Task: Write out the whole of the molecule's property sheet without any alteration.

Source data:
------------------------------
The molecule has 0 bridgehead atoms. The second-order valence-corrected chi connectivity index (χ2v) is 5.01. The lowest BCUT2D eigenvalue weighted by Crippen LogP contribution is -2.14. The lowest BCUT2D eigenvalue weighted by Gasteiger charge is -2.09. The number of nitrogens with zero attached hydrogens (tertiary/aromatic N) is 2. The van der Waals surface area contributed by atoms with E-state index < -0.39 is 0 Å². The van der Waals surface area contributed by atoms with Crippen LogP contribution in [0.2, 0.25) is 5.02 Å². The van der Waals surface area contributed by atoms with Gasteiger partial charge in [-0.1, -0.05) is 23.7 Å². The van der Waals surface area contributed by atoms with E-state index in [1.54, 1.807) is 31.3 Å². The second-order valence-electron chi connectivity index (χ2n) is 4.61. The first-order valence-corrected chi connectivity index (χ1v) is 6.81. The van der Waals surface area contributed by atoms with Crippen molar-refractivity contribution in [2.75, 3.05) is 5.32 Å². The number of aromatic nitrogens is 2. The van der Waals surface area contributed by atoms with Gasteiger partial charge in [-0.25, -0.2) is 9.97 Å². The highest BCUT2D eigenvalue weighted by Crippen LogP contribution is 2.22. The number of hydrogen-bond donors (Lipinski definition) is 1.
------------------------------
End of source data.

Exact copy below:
The molecule has 0 bridgehead atoms. The second-order valence-corrected chi connectivity index (χ2v) is 5.01. The lowest BCUT2D eigenvalue weighted by Crippen LogP contribution is -2.14. The lowest BCUT2D eigenvalue weighted by Gasteiger charge is -2.09. The number of nitrogens with zero attached hydrogens (tertiary/aromatic N) is 2. The van der Waals surface area contributed by atoms with E-state index < -0.39 is 0 Å². The van der Waals surface area contributed by atoms with Crippen LogP contribution in [0.2, 0.25) is 5.02 Å². The van der Waals surface area contributed by atoms with Gasteiger partial charge in [-0.1, -0.05) is 23.7 Å². The van der Waals surface area contributed by atoms with E-state index in [1.54, 1.807) is 31.3 Å². The second-order valence-electron chi connectivity index (χ2n) is 4.61. The first-order valence-corrected chi connectivity index (χ1v) is 6.81. The van der Waals surface area contributed by atoms with Crippen molar-refractivity contribution in [2.75, 3.05) is 5.32 Å². The number of aromatic nitrogens is 2. The van der Waals surface area contributed by atoms with Gasteiger partial charge in [-0.25, -0.2) is 9.97 Å². The highest BCUT2D eigenvalue weighted by Crippen LogP contribution is 2.22. The number of hydrogen-bond donors (Lipinski definition) is 1.